Bound To Stay Bound

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 Year we fell from space
 Author: King, A. S.

 Publisher:  Scholastic (2019)

 Classification: Fiction
 Physical Description: 262 p.,  21 cm

 BTSB No: 518995 ISBN: 9781338236361
 Ages: 8-12 Grades: 3-7

 Mental depression -- Fiction
 Meteorites -- Fiction
 Divorce -- Fiction
 Family life -- Fiction
 Sisters -- Fiction
 Parent-child relationship -- Fiction
 Bullies -- Fiction

Price: $21.38

Middle schooler Liberty likes to make her own maps of the stars, in fact she is obsessed with them, especially since her family is falling apart; her parents are getting divorced, her nine-year-old sister will barely leave the house and carries a stuffed tiger at all times, her father is suffering from depression, but will not talk about it, and the brothers down the street, once friends, have turned into bullies--so when a tiny meteorite literally falls in her lap it is like a sign, but a sign of what?

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Accelerated Reader Information:
   Interest Level: MG
   Reading Level: 3.70
   Points: 7.0   Quiz: 504473
Reading Counts Information:
   Interest Level: 3-5
   Reading Level: 3.30
   Points: 12.0   Quiz: 77538

   Kirkus Reviews (08/15/19)
   School Library Journal (10/01/19)
   Booklist (+) (08/01/19)
 The Bulletin of the Center for Children's Books (+) (00/10/19)
 The Hornbook (+) (00/11/19)

Full Text Reviews:

Booklist - 08/01/2019 *Starred Review* Twelve-year-old Liberty learns that her dad suffers from depression—and begins feeling her own symptoms—throughout the year of her parents’ divorce. As a young astronomer, Liberty had always found comfort in drawing original star maps, and it was her dream to change the way people see the heavens, but she leaves her hobby behind as she sinks into a morass of anger and confusion. When she asks the stars to reunite her parents, they answer by sending a meteorite crashing into her backyard. The heavy rock becomes her sounding board as she grapples with her father’s new lifestyle, her mom and little sister’s own fallout, and the fact that reconciliation won’t happen. This is a deeply emotional book, immersed in Liberty’s first-person introspection, but it never drags, propelled by the suspense of interfamilial tension and King’s (Me and Marvin Gardens, 2017) beautifully efficient prose. It’s also a sad, utterly honest book, capturing the grief, longing, and loss of divorce. Liberty’s depression seeps through the pages, and readers may themselves sink at times. The ending, however, remarkably offers hope and healing without minimizing the lingering realities of depression and separation. This is required reading for both children and parents of divorce, all of whom will find themselves reflected in this heartachingly cathartic tale of family, mental health, and coping. - Copyright 2019 Booklist.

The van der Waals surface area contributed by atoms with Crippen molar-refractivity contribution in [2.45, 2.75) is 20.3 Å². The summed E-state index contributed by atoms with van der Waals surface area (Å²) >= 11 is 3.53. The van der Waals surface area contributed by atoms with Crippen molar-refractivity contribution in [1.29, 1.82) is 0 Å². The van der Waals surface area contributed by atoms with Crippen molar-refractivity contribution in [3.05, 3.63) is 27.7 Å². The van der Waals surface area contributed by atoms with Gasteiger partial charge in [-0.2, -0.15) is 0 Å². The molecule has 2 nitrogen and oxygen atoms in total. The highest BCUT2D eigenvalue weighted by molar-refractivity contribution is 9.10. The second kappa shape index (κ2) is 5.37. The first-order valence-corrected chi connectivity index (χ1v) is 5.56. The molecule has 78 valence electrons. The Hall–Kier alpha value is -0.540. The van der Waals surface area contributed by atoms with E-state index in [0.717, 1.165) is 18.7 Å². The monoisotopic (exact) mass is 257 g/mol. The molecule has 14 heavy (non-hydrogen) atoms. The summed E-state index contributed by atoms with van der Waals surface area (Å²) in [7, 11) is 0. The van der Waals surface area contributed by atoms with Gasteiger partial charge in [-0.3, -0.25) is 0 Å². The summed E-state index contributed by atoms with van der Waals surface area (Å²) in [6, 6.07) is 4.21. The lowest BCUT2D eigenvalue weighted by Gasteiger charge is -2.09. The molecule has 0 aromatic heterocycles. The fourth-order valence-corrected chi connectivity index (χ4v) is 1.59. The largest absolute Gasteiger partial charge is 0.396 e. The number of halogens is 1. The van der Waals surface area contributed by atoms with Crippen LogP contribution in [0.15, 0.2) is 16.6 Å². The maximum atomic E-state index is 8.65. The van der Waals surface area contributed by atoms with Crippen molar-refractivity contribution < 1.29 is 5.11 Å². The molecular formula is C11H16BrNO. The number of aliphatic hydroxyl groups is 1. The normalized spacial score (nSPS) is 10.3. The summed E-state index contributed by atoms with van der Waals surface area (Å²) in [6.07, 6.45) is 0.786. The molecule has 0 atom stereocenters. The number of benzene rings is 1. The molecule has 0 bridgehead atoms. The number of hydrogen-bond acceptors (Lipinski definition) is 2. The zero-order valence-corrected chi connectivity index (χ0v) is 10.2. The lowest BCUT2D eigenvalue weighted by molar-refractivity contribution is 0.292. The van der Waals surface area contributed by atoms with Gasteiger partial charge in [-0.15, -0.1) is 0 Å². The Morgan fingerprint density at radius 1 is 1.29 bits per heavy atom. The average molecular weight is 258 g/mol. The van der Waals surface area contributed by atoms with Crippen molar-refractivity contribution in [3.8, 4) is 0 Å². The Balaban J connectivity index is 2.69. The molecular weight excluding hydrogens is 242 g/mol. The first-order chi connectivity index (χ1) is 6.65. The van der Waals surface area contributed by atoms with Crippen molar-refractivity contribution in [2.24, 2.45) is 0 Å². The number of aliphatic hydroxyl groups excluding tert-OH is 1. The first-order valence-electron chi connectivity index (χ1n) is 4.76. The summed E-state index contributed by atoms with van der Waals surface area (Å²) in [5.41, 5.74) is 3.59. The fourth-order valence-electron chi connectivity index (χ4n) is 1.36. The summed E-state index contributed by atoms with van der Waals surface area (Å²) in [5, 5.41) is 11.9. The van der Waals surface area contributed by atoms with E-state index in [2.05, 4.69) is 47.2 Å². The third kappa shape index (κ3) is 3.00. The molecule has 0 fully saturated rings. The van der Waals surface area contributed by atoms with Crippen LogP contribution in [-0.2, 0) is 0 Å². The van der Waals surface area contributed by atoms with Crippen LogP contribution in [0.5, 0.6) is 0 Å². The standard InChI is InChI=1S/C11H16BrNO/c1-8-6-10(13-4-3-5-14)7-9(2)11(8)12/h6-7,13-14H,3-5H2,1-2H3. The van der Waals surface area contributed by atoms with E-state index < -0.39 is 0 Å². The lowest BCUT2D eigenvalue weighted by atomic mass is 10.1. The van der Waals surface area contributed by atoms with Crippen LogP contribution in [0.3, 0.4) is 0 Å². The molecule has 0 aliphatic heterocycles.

School Library Journal - 10/01/2019 Gr 5–7—The night a meteor falls near the home of 12-year-old Liberty Johansen, her parents announce their separation. As life as she knows it crumbles, she is left to grapple with her own conflicting emotions, which may stem from something deeper, possibly clinical depression. This compelling upper middle grade title offers an honest window into struggles with childhood and adult depression. Her father has been suffering from it for years, and Liberty fears that she may also have it. Her impulses shift from the desire to protect and nurture her younger sister to throwing a toaster out a window in a fit of rage. She finds solace in speaking to the meteor that she collected on the night of its fall from space, and, finally, with a trusted therapist. Bullying, puberty, and the protagonist's father's infidelity are also addressed. This title will resonate with middle graders searching for deeper understanding of their own or their family's experiences with these or similar topics. VERDICT Recommended for most middle grade collections, especially where realistic drama is in demand. Fans of Ali Benjamin's The Thing About Jellyfish and Esther Ehrlich's Nest will devour this one.—Pilar Okeson, The Allen-Stevenson School, New York - Copyright 2019 Publishers Weekly, Library Journal and/or School Library Journal used with permission.

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